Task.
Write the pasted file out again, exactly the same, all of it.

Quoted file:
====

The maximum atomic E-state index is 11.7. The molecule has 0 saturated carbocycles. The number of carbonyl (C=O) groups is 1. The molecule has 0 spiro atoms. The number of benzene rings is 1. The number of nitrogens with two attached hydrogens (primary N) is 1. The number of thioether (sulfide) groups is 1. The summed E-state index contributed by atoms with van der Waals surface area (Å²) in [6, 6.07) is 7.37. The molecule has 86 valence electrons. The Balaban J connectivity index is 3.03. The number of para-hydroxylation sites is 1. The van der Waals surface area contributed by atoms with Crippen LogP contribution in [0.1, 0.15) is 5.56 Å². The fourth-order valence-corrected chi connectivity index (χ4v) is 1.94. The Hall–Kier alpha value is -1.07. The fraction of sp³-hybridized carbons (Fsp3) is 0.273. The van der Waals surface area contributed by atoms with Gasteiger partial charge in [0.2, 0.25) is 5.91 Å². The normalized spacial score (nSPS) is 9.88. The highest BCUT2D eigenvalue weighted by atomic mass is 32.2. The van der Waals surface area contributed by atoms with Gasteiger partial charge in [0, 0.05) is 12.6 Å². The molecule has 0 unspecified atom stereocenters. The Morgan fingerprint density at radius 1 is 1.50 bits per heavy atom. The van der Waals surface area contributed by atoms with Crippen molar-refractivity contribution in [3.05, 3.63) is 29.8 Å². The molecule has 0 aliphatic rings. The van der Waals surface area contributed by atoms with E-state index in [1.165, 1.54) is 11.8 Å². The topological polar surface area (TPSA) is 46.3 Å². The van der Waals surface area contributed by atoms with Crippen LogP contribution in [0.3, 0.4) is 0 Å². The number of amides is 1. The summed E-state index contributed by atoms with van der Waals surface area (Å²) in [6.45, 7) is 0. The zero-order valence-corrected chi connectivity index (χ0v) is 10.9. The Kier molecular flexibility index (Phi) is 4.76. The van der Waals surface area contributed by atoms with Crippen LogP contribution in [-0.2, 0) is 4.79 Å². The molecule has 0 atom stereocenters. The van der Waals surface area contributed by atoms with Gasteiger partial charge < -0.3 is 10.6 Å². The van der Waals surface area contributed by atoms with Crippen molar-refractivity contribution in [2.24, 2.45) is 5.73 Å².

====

The maximum atomic E-state index is 11.7. The molecule has 0 saturated carbocycles. The number of carbonyl (C=O) groups is 1. The molecule has 0 spiro atoms. The number of benzene rings is 1. The number of nitrogens with two attached hydrogens (primary N) is 1. The number of thioether (sulfide) groups is 1. The summed E-state index contributed by atoms with van der Waals surface area (Å²) in [6, 6.07) is 7.37. The molecule has 86 valence electrons. The Balaban J connectivity index is 3.03. The number of para-hydroxylation sites is 1. The van der Waals surface area contributed by atoms with Crippen LogP contribution in [0.1, 0.15) is 5.56 Å². The fourth-order valence-corrected chi connectivity index (χ4v) is 1.94. The Hall–Kier alpha value is -1.07. The fraction of sp³-hybridized carbons (Fsp3) is 0.273. The van der Waals surface area contributed by atoms with Gasteiger partial charge in [0.2, 0.25) is 5.91 Å². The normalized spacial score (nSPS) is 9.88. The highest BCUT2D eigenvalue weighted by atomic mass is 32.2. The van der Waals surface area contributed by atoms with Gasteiger partial charge in [0, 0.05) is 12.6 Å². The molecule has 0 unspecified atom stereocenters. The Morgan fingerprint density at radius 1 is 1.50 bits per heavy atom. The van der Waals surface area contributed by atoms with Crippen molar-refractivity contribution in [3.05, 3.63) is 29.8 Å². The molecule has 0 aliphatic rings. The van der Waals surface area contributed by atoms with E-state index in [1.165, 1.54) is 11.8 Å². The topological polar surface area (TPSA) is 46.3 Å². The van der Waals surface area contributed by atoms with Crippen LogP contribution in [0.3, 0.4) is 0 Å². The number of amides is 1. The summed E-state index contributed by atoms with van der Waals surface area (Å²) in [6.45, 7) is 0. The zero-order valence-corrected chi connectivity index (χ0v) is 10.9. The Kier molecular flexibility index (Phi) is 4.76. The van der Waals surface area contributed by atoms with Crippen LogP contribution in [-0.2, 0) is 4.79 Å². The molecule has 0 atom stereocenters. The van der Waals surface area contributed by atoms with Gasteiger partial charge < -0.3 is 10.6 Å². The van der Waals surface area contributed by atoms with Crippen molar-refractivity contribution in [2.24, 2.45) is 5.73 Å².